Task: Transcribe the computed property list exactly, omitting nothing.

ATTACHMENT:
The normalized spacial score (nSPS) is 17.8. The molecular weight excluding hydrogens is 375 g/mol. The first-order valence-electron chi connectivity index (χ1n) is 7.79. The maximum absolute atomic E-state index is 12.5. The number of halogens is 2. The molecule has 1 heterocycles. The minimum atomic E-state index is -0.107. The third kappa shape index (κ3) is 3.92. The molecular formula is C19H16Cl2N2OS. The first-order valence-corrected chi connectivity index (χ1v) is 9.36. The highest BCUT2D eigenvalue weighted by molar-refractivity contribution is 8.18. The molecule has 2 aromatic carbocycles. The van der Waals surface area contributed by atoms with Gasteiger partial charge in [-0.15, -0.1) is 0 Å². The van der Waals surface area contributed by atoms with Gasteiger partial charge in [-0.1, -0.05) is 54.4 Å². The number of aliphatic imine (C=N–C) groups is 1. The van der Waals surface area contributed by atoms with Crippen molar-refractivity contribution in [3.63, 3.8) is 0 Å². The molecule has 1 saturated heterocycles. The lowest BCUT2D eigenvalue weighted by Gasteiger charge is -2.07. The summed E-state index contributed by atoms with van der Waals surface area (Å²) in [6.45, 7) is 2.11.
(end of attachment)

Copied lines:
The normalized spacial score (nSPS) is 17.8. The molecular weight excluding hydrogens is 375 g/mol. The first-order valence-electron chi connectivity index (χ1n) is 7.79. The maximum absolute atomic E-state index is 12.5. The number of halogens is 2. The molecule has 1 heterocycles. The minimum atomic E-state index is -0.107. The third kappa shape index (κ3) is 3.92. The molecular formula is C19H16Cl2N2OS. The first-order valence-corrected chi connectivity index (χ1v) is 9.36. The highest BCUT2D eigenvalue weighted by molar-refractivity contribution is 8.18. The molecule has 2 aromatic carbocycles. The van der Waals surface area contributed by atoms with Gasteiger partial charge in [-0.15, -0.1) is 0 Å². The van der Waals surface area contributed by atoms with Gasteiger partial charge in [-0.1, -0.05) is 54.4 Å². The number of aliphatic imine (C=N–C) groups is 1. The van der Waals surface area contributed by atoms with Crippen molar-refractivity contribution in [3.63, 3.8) is 0 Å². The molecule has 1 saturated heterocycles. The lowest BCUT2D eigenvalue weighted by Gasteiger charge is -2.07. The summed E-state index contributed by atoms with van der Waals surface area (Å²) in [6.45, 7) is 2.11.